What do people here on firewalls think of the technology coming down
the pipe in the form of the work of the IETF IP security group?
How will actually being able to authenticate the machine you're talking
with (at an IP level) affect organizations wanting to erect firewalls?
What if I firewall becomes something of the form:
Non-secure IP not welcome here.
I'm all in favor of their work. And no matter how successful it is,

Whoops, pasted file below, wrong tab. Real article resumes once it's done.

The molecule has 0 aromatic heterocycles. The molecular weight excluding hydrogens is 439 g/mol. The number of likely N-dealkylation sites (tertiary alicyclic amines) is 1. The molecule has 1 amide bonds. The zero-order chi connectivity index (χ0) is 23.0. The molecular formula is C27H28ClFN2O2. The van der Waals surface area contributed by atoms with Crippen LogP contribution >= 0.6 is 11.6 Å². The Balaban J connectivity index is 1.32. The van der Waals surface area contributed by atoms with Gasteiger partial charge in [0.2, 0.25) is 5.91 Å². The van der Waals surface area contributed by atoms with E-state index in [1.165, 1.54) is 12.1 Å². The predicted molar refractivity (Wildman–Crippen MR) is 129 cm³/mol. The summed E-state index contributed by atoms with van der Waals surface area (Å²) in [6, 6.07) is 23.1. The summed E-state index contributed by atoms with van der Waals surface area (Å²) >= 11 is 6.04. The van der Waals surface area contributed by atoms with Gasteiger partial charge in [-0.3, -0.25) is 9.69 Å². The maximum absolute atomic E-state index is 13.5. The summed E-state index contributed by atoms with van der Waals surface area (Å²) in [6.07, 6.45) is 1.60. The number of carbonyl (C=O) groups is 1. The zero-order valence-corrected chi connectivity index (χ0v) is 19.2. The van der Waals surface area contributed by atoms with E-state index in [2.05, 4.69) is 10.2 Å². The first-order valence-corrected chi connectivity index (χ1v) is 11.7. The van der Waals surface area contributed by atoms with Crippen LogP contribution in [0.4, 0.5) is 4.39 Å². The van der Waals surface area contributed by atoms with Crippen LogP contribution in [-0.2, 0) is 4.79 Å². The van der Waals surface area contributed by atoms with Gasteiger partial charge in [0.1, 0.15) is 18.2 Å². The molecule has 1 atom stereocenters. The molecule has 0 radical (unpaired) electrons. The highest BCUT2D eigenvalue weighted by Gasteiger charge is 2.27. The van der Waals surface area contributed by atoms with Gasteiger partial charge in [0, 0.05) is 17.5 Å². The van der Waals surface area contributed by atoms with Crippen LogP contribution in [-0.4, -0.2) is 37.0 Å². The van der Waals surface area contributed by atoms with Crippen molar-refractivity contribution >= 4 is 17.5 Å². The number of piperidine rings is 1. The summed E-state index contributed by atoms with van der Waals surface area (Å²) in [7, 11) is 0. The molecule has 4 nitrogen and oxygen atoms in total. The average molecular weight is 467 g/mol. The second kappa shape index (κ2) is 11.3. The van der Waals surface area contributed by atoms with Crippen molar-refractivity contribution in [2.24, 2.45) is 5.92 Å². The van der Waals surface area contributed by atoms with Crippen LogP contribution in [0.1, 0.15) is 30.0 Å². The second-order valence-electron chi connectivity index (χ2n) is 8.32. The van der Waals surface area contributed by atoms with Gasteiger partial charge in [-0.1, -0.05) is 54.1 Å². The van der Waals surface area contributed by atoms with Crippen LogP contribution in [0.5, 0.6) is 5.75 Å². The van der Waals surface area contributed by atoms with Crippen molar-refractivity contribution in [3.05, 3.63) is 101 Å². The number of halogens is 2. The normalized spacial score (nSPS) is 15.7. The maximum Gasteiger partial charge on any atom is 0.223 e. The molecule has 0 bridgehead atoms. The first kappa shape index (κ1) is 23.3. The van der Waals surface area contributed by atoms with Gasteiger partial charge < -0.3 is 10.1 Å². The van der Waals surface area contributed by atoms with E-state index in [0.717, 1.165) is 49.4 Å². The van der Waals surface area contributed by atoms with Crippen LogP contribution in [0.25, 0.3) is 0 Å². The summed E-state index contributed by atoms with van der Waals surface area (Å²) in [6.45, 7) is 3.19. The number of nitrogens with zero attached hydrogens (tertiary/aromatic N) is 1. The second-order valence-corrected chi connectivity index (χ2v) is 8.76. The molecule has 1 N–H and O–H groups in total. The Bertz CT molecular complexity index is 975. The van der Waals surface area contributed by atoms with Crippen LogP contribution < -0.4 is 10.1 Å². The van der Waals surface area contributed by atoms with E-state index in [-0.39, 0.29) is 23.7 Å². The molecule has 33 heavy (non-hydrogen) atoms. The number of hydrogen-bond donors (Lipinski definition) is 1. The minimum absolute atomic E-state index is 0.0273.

we're not tearing down our firewall.
At the Oakland conference two weeks ago, Phil Karn and I had a panel
session debate on firewalls. My points (relative to this matter) are
(a) old machines hang around for a long time, and (b) you can have the
best-authenticated in the world, protected by a cryptosystem NSA,
the KGB, GCHQ, and the Mossad together couldn't break -- and it won't
do you a bit of good if the software at your end is buggy. (Pick
your favorite -- AIX login, sendmail, uucp, portmapper, etc.)
Secure IP will make things like secure tunnels and traveling telnet
much nicer, though. And it will provide real authentication for
things like rlogin, NFS, etc.